PREGART is a multi-national clinical trial aimed at identifying optimal antiretroviral treatment regimen to prevent mother to child transmission of HIV by comparing the efficacy and safety and of two newly introduced first line Antiretroviral treatment regimens (ART) among 1156 HIV infected pregnant women and infant pairs in Ethiopia and Uganda.

The PREGART project is funded by the European and Developing Countries Clinical Trials Partnership (EDCTP-2): Grant Agreement number RIA2017MC-2009.

The PREGART consortium consist of two European and two African partner organizations: Hawassa University (HU) – Ethiopia (coordinator), Makerere University – Uganda, Karolinska Institutet – Sweden, and Italian National Institute of Health (Istituto Superiore di Sanità) – Italy.

Current treatment and hypothesis of intervention

The use of safe and effective antiretroviral drugs during pregnancy and breastfeeding is key to achieving the elimination of mother-to-child transmission (MTCT) by 2030.

In 2016, the WHO guidelines recommended the use of Tenofovir (TDF), Lamivudine (3TC) and standard dose of Efavirenz 600mg/day (EFV600) as first line drugs for all adults including pregnant and breastfeeding women living with HIV.

Recently WHO revised the treatment guideline and introduced two antiretroviral treatment (ART) regimens; Dolutegravir (DTG) with TDF and 3TC as the preferred, and Low dose of efavirenz EFV 400mg/day (EFV400) with TDF and 3TC as an alternative first line ART regimen for adults including pregnant and breastfeeding women. This recommendation is based on findings from previous studies showing better efficacy and/or tolerability of DTG or EFV400 than EFV600 based ART regimens in adult patients. However, safety and efficacy data from pregnant women are scarce.

According to WHO, data on the efficacy (PMTCT, viral suppression during pregnancy, at delivery, and postpartum), safety (adverse pregnancy outcomes, short- and long-term ART-associated toxicities including metabolic derangements, weight gain etc.), and the impact of intrauterine exposure to antiretroviral drugs on infant/child neurocognitive developments remains a priority research gap.  The PREGART project aims to address all these knowledge gaps by comparing the safety and efficacy parameters of two first line ART regimens (DTG versus EFV400) in 1156 mother-infant pairs.

The trial

The study design is a multicenter, interventional, parallel assignment, and controlled two-arm non-inferiority randomized clinical trial being conducted in Ethiopia and Uganda (PACTR201909810587438).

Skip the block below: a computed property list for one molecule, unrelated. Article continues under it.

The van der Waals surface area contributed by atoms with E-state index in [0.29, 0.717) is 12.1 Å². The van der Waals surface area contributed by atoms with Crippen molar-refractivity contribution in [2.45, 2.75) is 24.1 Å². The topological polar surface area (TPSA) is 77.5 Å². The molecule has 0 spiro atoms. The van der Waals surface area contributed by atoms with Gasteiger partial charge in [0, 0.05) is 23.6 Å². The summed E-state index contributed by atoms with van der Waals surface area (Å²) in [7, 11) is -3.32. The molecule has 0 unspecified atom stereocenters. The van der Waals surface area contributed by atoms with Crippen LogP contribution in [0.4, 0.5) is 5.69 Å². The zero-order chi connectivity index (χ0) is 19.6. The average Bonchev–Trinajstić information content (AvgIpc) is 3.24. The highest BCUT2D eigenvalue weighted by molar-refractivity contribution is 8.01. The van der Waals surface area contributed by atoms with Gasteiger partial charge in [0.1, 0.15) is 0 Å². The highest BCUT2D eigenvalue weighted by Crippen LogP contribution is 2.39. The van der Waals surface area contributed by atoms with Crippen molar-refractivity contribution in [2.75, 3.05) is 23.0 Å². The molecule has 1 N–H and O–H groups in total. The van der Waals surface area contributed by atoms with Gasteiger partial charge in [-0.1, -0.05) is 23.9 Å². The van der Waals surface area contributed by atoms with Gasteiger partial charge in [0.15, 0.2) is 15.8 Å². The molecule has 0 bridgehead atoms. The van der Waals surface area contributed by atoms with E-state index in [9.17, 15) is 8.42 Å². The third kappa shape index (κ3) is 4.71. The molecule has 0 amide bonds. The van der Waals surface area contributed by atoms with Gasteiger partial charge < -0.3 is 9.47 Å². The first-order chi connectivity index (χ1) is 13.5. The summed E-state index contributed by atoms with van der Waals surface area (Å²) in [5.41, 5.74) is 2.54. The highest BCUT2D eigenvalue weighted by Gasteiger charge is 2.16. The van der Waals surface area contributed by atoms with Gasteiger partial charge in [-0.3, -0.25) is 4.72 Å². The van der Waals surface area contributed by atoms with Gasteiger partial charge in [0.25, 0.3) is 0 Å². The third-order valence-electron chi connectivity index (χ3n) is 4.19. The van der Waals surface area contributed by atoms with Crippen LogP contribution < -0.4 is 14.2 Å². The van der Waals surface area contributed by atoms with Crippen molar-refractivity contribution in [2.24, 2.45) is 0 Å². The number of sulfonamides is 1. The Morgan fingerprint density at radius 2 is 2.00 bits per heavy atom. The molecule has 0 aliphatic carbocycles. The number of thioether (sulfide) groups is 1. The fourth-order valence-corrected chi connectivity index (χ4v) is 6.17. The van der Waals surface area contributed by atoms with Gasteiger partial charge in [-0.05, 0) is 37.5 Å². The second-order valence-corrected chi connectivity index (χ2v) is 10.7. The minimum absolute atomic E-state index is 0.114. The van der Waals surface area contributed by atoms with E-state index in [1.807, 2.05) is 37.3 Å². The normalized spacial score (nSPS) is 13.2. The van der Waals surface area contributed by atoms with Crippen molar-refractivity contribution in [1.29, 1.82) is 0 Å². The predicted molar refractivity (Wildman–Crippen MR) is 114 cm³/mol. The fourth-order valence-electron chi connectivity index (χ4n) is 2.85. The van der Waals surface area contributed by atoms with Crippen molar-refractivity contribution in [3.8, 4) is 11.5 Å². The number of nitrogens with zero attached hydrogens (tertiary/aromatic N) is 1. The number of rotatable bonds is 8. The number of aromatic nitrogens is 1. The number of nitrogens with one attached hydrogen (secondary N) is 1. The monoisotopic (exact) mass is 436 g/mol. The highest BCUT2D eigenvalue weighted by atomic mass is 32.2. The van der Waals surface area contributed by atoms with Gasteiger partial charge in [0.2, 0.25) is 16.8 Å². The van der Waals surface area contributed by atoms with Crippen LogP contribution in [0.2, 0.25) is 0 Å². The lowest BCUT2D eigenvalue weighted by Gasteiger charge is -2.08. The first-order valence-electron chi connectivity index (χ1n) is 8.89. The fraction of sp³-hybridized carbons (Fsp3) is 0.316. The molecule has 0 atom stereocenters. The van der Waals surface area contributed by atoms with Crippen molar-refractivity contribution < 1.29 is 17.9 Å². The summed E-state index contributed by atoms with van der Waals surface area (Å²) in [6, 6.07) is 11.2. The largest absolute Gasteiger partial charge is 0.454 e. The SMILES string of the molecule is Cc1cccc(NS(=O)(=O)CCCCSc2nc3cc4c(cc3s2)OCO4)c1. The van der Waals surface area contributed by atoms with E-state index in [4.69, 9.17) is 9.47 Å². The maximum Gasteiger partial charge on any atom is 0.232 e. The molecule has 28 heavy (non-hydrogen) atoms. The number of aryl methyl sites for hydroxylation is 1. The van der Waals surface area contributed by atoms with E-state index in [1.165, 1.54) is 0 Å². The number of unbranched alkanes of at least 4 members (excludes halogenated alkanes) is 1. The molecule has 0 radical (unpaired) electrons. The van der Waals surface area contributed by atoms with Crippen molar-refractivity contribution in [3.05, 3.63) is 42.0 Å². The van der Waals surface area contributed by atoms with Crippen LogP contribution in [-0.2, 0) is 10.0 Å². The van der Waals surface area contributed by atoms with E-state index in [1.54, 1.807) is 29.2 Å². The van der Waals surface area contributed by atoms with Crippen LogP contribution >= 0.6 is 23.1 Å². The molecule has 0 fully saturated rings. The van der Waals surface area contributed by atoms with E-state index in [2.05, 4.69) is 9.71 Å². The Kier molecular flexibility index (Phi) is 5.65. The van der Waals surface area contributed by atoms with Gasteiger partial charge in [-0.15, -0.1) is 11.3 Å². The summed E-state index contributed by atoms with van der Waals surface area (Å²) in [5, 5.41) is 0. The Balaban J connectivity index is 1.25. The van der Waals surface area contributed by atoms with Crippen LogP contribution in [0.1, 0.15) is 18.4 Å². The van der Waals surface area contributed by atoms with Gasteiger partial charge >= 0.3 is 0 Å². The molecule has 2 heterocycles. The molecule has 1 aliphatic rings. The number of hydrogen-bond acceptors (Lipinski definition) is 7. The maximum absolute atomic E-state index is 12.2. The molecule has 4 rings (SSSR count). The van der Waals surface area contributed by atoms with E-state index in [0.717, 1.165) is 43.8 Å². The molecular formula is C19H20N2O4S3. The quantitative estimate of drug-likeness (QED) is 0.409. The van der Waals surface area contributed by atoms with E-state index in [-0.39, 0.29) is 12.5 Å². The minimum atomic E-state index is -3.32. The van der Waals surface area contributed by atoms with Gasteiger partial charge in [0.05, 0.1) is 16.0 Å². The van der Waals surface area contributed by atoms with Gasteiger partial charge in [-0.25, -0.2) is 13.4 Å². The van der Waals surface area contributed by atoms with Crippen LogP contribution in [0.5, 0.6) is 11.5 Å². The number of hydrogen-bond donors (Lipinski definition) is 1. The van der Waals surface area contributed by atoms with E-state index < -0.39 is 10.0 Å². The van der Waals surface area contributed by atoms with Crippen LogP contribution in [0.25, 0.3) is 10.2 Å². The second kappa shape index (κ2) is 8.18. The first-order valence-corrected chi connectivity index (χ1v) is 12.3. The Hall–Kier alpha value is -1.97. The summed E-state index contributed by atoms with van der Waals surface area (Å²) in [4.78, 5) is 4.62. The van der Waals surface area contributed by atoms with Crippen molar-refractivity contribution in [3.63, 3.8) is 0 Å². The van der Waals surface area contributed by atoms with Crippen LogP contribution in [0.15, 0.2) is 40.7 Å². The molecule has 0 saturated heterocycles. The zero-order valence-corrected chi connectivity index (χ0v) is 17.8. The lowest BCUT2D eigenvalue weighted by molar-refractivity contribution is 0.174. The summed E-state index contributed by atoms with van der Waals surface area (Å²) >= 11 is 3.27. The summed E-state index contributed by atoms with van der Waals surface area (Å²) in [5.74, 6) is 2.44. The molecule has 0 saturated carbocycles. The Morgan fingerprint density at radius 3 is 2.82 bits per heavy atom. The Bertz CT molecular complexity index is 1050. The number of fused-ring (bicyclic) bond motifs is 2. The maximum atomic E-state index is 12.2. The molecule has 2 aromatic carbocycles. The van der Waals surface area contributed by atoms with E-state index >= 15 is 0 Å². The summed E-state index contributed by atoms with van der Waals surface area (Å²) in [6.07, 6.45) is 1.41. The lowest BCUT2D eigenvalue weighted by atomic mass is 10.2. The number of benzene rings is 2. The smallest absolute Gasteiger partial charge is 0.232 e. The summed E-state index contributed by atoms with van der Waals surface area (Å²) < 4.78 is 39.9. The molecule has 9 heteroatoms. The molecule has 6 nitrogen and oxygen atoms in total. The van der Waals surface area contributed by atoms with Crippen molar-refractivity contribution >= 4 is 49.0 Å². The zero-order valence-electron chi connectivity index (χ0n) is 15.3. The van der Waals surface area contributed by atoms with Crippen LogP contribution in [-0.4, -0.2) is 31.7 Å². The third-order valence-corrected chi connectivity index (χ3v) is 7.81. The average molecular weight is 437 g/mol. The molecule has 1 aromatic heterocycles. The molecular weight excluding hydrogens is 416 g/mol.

The safety and efficacy of DTG and EFV400 containing cART regimens will be compared for their safety and efficacy during pregnancy and breastfeeding: TDF +3TC+DTG (Standard arm) which is a preferred first line PMTCT regimen, TDF + 3TC + EFV400 (Treatment arm) that is an alternative first line PMTCT regimen.

PREGART will provide comprehensive and statistically powered evidence on the maternal and infant safety and efficacy of DTG and EFV 400mg containing cART.

Study hypothesis

To show that the combination EFV400, TDF, 3TC is non-inferior to DTG based ART regimen during pregnancy and breastfeeding.

General objectives

The main aim of the PREGART clinical trial project is to identify safe and efficacious cART regimens for HIV infected pregnant and breastfeeding women. PREGART will provide evidence-based recommendations for national, regional, and international policy makers including WHO on optimal ART regimen for pregnant and breastfeeding women living with HIV.

Primary objectives

  1. To compare the efficacy of EFV400 based combination antiretroviral treatment (cART) regimen with a DTG containing cART regimen among pregnant women at delivery.

Primary end point 1 – Proportion of HIV infected pregnant women on cART who achieved virological suppression at delivery (defined as <50 copies/mL).

  1. To compare the safety of DTG and EFV400 containing cART regimens among HIV infected pregnant and breastfeeding women.

Primary end point 2 – The rate of composite adverse pregnancy outcomes (any one of spontaneous abortion, stillbirth, preterm birth, END, SGA etc.)

Secondary objectives

  1. To compare the rate of mother to child HIV transmission (MTCT) at birth, 6, 24, 48 and 72 weeks of infant age.
  2. To compare the rate of viral suppression during pregnancy and at 6, 24 and 48 weeks postpartum
  3. To compare the rate of any severe adverse event (SAE) occurred during pregnancy and breastfeeding.
  4. To compare the rate of treatment- associated dyslipidemia, hepatotoxicity, neuropsychiatric adverse events, infant neurocognitive development, infant growth, hyperglycemia, drug resistance.

To investigate the Pharmacogenetics and pharmacokinetics of EFV and DTG and its association with treatment outcom